In order to understand invasions, it is important to know how alien species exploit opportunities in unfamiliar ecosystems. For example, are aliens concentrated in niches under-exploited by native communities, or widely distributed across the ecological spectrum? To explore this question, we compared the niches occupied by 394 naturalized alien plants with a representative sample from the native flora of Mediterranean islands. When niche structure was described by a functional group categorization, the distribution of native and alien species was remarkably similar, although "succulent shrubs" and "trees with specialized animal pollination mechanisms" were under-represented in the native species pool. When niche structure was described by Grime's CSR strategy, the positioning of aliens and natives differed more strongly. Stress-tolerance was much rarer amongst the aliens, and a competitive strategy was more prevalent at the habitat level. This pattern is similar to previous findings in temperate Europe, although in those regions it closely reflects patterns of native diversity. Stressed environments are much more dominant in the Mediterranean. We discuss a number of factors which may contribute to this difference, e.g., competitive and ruderal niches are often associated with anthropogenic habitats, and their high invasibility may be due partly to introduction patterns rather than to a greater efficiency of aliens at exploiting them. Thus far, the reasons for invasion success amongst introduced species have proved difficult to unravel. Despite some differences, our evidence suggests that alien species naturalize across a wide range of niches. Given that their ecologies therefore vary greatly, one may ask why such species should be expected to share predictable traits at all? © 2007 Springer Science+Business Media B.V.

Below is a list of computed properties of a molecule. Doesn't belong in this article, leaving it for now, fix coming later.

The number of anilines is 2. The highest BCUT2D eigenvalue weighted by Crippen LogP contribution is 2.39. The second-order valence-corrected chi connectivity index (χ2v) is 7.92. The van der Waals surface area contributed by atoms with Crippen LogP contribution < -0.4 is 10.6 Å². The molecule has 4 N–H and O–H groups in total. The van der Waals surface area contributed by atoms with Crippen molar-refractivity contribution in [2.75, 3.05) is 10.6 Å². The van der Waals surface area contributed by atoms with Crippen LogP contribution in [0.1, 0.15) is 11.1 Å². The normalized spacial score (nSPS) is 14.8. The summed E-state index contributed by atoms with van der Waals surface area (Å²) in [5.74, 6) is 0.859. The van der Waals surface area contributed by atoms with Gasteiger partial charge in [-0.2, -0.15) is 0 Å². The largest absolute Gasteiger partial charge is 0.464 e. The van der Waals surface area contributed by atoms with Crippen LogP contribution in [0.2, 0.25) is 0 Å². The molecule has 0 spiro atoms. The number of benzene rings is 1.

- Biological invasions
- Functional ecological groups
- Grime's CSR strategic triangle
- Homogenous urban environments
- Natural and semi-natural habitats